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Projects Update

Spring 2023

A test of resilience

The highly threatened Pearl Bordered Fritillary butterfly, pictured here jostling for position as the adult butterflies emerge in spring © Chris Tracy 

This beautiful butterfly was once widespread but has declined by 95% since the 1970s, and is now highly threatened in England and Wales. In Gloucestershire, the butterfly is restricted to the Bathurst Estate woodlands and it is here that a Caring for the Cotswolds grant has supported targeted habitat management work, including the planting of 700 violets; the butterfly’s food plant. The grant also supported an interpretation board so that people can learn about this threatened butterfly when they visit the site. 

The right habitat is crucial; coppiced woodland where the butterflies foodplant can grow and they can bask and nectar in the open sunny conditions. Therefore, a continuous cycle of coppicing is the ideal situation. The local branch members of Butterfly Conservation have been coppicing small patches of the Bathurst Woodlands for many years and it’s really thanks to their sterling work the butterfly has been given a lifeline. More recently, FWAG volunteers have also been helping out.  

The population is very dependent on good spring weather so the numbers fluctuate year by year. In the last three years, the warm spring weather has enabled some butterflies to spread into new areas. However, the cold, wet spring of 2023 is likely to result in fewer butterflies. This demonstrates the fragility of threatened species and the need to make the network of wildlife sites bigger, better, and more joined up. This is more important than ever in the face of climate change.  

Finances: in 2022-23 a record number of projects completed and claimed their grants, totalling £20,845 paid to 13 organisations across the Cotswolds!

Winter 2022-23

What a comeback!
Photo of very rusty crane on wheelsPhoto of restored crane derusted and painted pale grey, in its new resting place in Bath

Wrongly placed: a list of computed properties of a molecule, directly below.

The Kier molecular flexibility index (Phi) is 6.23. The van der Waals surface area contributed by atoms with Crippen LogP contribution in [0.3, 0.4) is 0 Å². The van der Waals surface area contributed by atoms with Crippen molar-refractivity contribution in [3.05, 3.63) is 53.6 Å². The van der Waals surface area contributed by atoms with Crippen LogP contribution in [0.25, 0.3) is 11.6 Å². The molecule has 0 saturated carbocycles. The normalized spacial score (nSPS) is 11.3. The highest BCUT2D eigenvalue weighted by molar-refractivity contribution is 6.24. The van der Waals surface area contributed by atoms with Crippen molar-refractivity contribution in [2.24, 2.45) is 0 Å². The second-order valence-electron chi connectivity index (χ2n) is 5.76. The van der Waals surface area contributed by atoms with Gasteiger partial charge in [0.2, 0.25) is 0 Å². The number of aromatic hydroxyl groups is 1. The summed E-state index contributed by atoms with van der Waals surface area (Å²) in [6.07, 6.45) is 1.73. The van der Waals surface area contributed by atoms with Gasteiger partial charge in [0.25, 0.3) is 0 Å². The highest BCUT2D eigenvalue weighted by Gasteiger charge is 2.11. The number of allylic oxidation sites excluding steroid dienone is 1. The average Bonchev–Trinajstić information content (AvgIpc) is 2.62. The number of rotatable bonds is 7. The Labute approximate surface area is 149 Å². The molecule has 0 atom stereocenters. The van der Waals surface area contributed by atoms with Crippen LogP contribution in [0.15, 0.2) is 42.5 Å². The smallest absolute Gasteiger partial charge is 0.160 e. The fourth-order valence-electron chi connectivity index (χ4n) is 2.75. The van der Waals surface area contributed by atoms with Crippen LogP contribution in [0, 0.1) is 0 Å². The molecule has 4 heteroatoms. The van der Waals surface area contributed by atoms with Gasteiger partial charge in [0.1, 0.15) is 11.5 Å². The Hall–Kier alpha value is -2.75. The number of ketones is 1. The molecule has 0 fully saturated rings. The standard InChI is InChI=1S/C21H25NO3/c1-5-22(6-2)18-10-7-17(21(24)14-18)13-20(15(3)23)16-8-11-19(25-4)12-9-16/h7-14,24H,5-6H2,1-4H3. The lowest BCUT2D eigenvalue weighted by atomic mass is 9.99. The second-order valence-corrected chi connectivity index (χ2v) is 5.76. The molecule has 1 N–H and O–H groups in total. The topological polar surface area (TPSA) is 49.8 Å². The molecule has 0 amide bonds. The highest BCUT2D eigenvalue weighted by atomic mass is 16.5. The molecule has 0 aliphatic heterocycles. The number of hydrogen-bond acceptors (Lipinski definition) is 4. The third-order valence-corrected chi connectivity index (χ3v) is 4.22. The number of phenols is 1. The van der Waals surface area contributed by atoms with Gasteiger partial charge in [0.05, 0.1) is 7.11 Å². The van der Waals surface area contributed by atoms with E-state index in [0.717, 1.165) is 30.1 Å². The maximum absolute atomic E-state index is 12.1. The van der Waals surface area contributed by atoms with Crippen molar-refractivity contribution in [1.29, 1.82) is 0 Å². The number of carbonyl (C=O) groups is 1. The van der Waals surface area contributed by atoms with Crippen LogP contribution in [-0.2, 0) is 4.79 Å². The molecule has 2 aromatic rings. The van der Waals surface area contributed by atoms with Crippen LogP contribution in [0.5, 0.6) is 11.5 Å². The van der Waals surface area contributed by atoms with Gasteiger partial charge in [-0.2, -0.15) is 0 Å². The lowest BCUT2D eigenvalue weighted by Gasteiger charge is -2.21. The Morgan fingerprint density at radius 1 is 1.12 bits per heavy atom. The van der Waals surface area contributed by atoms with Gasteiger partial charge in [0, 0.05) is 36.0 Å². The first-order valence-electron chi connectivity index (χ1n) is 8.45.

Take a look at these amazing before and after photos that give an insight into the Cotswolds industrial past. The newly restored Stothert & Pitt crane, thought to be the oldest surviving example in the world, is now on display in Bath. The restoration was made possible through the hard work of volunteers from The Bath Stone Museum Quarry Trust and a grant from our very own Caring for the Cotswolds scheme. All photos © Peter Dunn.

Long Newnton Parish Council – Project complete! – Wild flower verge creation and management over three years. This project featured on BBC Points West in summer 2022.

Tysoe Parish Council – Project complete! – Community engagement and conservation project that ran over the course of 2022.

Radway Parish Council – Project complete! – Churchyard restoration and interpretation of war graves in this nationally significant churchyard.

Bradford on Avon Town Council – Project complete! – Towards a tree survey and bat, bird and mammal boxes at Becky Addy Woods.

Yatton Keynell Parish Council – Project complete! – improvements to the village pond including a survey, planting, fencing and wildflower sowing with lots of help from the local primary school students!

Autumn 2022

A great place to volunteer, meet new people and enjoy nature

Volunteers enjoying a well-earned break at 100 Acer Wood © Martin Clarke

A bumper crop of projects complete this autumn! They are:

The Campden Society – management and restoration work to help preserve this stunning three-acre traditional orchard at Wolds End, Chipping Campden.

Box Parish Council – extensive works to improve the Lovar Valley walk for wildlife and the local community. With the help of the Cotswold Voluntary Wardens, areas have been cleared, bulbs planted and new benches installed.

Leafield Parish Council – restoration of the war memorial lychgate that forms the entrance to St Michael and All Angels Church in the village. It has an inscription on the lintel to honour the men of Leafield who served and died in both World Wars.

Wotton Area Climate Action Network – tree planting, interpretation and wildflower plug planting in sites across the town, benefiting nature and communities.

100 Acer Wood Conservation Trust – a growing band of volunteers have helped restore the site and improve it for wildlife. The volunteers have laid a large section of hedge, cleared undergrowth swamping young trees and created open areas for wildflowers and insects.

Summer 2022

Walking through the beautiful surroundings of Cirencester Park ©Russell Sach Photography

Friendship Café & Cotswold Voluntary Wardens – Project complete! – walking equipment, maps, high-vis jackets and walking poles to facilitate a women’s walking group from The Friendship Café, Gloucester.